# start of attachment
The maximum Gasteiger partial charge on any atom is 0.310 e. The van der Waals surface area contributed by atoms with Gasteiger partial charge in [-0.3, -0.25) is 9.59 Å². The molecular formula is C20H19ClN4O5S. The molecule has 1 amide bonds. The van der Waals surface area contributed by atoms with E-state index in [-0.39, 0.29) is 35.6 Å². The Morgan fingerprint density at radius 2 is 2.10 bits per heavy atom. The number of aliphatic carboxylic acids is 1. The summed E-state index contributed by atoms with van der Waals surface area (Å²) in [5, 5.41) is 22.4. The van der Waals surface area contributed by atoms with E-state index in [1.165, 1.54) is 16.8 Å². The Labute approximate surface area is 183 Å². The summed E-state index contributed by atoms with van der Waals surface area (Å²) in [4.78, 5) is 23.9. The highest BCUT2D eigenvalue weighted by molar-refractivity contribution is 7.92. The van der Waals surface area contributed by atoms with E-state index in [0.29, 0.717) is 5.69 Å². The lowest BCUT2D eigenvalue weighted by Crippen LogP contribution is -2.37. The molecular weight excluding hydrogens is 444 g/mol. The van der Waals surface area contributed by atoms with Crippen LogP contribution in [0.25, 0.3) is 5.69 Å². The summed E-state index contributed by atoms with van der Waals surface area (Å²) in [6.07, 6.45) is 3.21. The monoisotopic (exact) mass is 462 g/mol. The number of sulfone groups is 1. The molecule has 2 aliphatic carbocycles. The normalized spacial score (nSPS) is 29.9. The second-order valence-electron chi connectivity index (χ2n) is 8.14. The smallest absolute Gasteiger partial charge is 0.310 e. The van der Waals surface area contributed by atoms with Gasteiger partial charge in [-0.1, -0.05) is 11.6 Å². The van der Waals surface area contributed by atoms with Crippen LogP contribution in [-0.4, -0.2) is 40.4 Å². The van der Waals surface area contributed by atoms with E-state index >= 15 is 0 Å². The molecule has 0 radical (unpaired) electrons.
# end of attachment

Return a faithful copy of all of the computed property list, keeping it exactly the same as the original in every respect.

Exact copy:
The maximum Gasteiger partial charge on any atom is 0.310 e. The van der Waals surface area contributed by atoms with Gasteiger partial charge in [-0.3, -0.25) is 9.59 Å². The molecular formula is C20H19ClN4O5S. The molecule has 1 amide bonds. The van der Waals surface area contributed by atoms with E-state index in [-0.39, 0.29) is 35.6 Å². The Morgan fingerprint density at radius 2 is 2.10 bits per heavy atom. The number of aliphatic carboxylic acids is 1. The summed E-state index contributed by atoms with van der Waals surface area (Å²) in [5, 5.41) is 22.4. The van der Waals surface area contributed by atoms with E-state index in [1.165, 1.54) is 16.8 Å². The Labute approximate surface area is 183 Å². The summed E-state index contributed by atoms with van der Waals surface area (Å²) in [4.78, 5) is 23.9. The highest BCUT2D eigenvalue weighted by molar-refractivity contribution is 7.92. The van der Waals surface area contributed by atoms with E-state index in [0.29, 0.717) is 5.69 Å². The lowest BCUT2D eigenvalue weighted by Crippen LogP contribution is -2.37. The molecular weight excluding hydrogens is 444 g/mol. The van der Waals surface area contributed by atoms with Crippen LogP contribution in [0.25, 0.3) is 5.69 Å². The summed E-state index contributed by atoms with van der Waals surface area (Å²) in [6.07, 6.45) is 3.21. The monoisotopic (exact) mass is 462 g/mol. The number of sulfone groups is 1. The molecule has 2 aliphatic carbocycles. The normalized spacial score (nSPS) is 29.9. The second-order valence-electron chi connectivity index (χ2n) is 8.14. The smallest absolute Gasteiger partial charge is 0.310 e. The van der Waals surface area contributed by atoms with Gasteiger partial charge in [-0.1, -0.05) is 11.6 Å². The van der Waals surface area contributed by atoms with Crippen LogP contribution in [-0.4, -0.2) is 40.4 Å². The van der Waals surface area contributed by atoms with E-state index >= 15 is 0 Å². The molecule has 0 radical (unpaired) electrons.